Even in the womb, a baby will start sucking its thumb. The baby is perhaps learning the skills that it will need to feed once it is born. Once the baby is born, it will continue to suck its thumb, but will soon discover that those funny looking things at the ends of its arms are not just good to put in its mouth. They are interesting to look at too, and soon they will hold things that are even more interesting to look at, and even better to put in its mouth! The hand will be the baby’s first knife, fork and spoon, all rolled into one. It will be the easiest and least painful way of banging things so that they make a noise. They will learn the art of holding, the art of letting go and the art of knocking down. Wonderful!
Soon the baby will learn that there are other hands in the world too! Big hands. Big hands that can bring things, take them away, pat me, smack me, pick me up, put me down, feed me, clean me, do everything that I cannot do! But most of all, loving hands that are there all the time, teaching, protecting, loving.
As we grow, we learn just how wonderful hands are, because we learn how to use them and they become more skilful. We learn how to feed ourselves, how to write, how to express ourselves, how to dress ourselves, how to protect ourselves. We learn that hands can do good and bad. We learn that, with a punch, hands can express hatred and that, with a caress, they can show love. We can make and we can break. We can hold them up and say, “Yes, me!” We can keep them down and say, “No way!” We can beckon and say, “Come!” We can wave and say, “Go away!” With hands, the blind can see, with hands the mute can speak.
One day, a long time ago, a man’s hands were stretched out, so that he could be flogged. Other hands whipped him, beat him, punched him. He was made to use his hands to pick up a heavy cross and carry it to a desolate place and there, they stretched out his hands across that cross. Although he had no strength, he had the power to pull his hands back, but he didn’t, he held his hands out.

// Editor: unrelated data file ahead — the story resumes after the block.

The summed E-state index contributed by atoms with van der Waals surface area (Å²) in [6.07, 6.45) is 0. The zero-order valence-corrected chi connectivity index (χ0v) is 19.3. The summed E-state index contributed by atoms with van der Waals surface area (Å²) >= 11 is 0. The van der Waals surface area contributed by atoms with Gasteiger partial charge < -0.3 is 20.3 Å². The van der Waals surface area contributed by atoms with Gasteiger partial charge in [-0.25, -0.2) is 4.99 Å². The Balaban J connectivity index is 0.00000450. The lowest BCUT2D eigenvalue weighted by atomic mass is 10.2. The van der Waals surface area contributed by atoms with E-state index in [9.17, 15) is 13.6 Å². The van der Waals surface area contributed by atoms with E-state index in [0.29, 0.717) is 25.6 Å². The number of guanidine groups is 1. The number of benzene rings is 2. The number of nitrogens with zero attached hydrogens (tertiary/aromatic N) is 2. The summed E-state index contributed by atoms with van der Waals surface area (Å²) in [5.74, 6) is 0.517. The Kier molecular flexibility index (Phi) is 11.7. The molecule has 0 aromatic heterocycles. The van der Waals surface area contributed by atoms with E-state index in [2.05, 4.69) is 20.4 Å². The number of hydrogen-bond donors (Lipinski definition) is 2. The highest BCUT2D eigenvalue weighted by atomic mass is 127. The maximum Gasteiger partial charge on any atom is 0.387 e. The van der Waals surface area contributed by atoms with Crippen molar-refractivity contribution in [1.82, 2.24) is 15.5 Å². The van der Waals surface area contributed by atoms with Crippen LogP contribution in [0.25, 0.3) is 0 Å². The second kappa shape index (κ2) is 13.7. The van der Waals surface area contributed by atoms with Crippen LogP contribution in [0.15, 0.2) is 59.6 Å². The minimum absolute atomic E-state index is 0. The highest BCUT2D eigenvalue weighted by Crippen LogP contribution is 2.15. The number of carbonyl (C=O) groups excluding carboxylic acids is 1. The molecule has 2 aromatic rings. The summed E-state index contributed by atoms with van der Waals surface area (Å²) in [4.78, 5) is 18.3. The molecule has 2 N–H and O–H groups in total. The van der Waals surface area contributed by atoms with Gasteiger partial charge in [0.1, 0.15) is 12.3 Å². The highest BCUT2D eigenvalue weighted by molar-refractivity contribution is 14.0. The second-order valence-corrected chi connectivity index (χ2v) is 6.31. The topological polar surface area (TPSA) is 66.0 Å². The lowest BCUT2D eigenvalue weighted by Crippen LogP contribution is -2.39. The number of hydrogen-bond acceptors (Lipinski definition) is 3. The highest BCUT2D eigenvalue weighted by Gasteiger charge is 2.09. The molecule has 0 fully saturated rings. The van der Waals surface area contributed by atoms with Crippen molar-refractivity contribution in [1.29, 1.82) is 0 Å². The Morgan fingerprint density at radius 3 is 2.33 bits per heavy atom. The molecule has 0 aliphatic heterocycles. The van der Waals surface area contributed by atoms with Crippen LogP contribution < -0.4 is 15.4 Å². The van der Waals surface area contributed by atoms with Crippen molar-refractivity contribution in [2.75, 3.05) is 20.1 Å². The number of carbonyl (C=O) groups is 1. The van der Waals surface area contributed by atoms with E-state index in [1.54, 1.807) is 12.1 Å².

They took metal spikes and started to hammer them through his hands into the cross. Although he had no strength, he had the power to pull his hands back, but he didn’t, he held his hands out.
They lifted him up on the cross and he hung there by his hands, agony searing through his hands into his body. Although he had no strength, he had the power to pull his hands back and come down, but he didn’t, he held his hands out.
He felt the life ebbing from him. Although he had no strength, he had the power to pull his hands back and come down, but he didn’t, he held his hands out.
And so he died, his hands stretched out, nailed to the cross.
Three days later he rose from death. He held his hands out to show that it was him. He held his hands out to show that he had died on that cross. He held his hands out to show that he was alive.
And he still holds his hands out today. He holds his hands out to say “Come to me.” He holds his hands out to say, “I can forgive.” He holds his hands out to say, “I can make you free. I can heal. I can give eternal life.”
And all we have to do is to hold our hands out to him.